The court can’t stop the health-care revolution
By David Ignatius,
Listening to the lawyers talking nonstop last week about health care gave me a headache, so I decided to consult one of the nation’s top doctors. He offered a real-world diagnosis of what’s happening in health care — and a reminder of how much it’s changing, regardless of what the Supreme Court decides about Obamacare.
My medical guru is Delos “Toby” Cosgrove, chief executive of Cleveland Clinic, a $6 billion network that’s one of the biggest and best providers in the country. Cosgrove explained how the health system is being transformed by basic economic pressures that predated the new law and will continue, regardless.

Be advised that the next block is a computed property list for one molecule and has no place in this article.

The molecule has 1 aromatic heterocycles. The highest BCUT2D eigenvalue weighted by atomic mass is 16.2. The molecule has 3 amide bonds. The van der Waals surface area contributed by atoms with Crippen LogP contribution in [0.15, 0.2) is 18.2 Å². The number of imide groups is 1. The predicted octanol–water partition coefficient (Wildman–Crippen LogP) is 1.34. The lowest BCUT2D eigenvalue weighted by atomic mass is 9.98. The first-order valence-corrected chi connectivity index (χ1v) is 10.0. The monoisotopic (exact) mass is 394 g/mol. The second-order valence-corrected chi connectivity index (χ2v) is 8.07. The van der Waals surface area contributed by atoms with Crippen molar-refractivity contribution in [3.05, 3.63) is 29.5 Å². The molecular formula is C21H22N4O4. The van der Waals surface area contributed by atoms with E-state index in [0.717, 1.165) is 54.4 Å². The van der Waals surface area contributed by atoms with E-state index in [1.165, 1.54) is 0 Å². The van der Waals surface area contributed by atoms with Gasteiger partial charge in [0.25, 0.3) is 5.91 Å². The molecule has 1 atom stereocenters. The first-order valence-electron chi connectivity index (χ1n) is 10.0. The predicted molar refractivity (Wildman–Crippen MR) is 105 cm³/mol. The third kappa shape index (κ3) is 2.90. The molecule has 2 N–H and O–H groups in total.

Talking with Cosgrove, you get the sense that the political (and now, legal) version of the health-care debate is in many ways a distraction from what matters most, which is how care is actually delivered to patients. And that’s changing, inexorably, because of underlying cost pressures.
The Supremes could throw Obamacare out the window, and we’d still have a revolution in health-care delivery that promises better treatment for Americans, at lower cost. The Patient Protection and Affordable Care Act will make this revamped system accessible to more Americans, so I’m for it on equity grounds. But even if the mandate to buy insurance disappears, hospitals and docs will keep moving into the new world of care.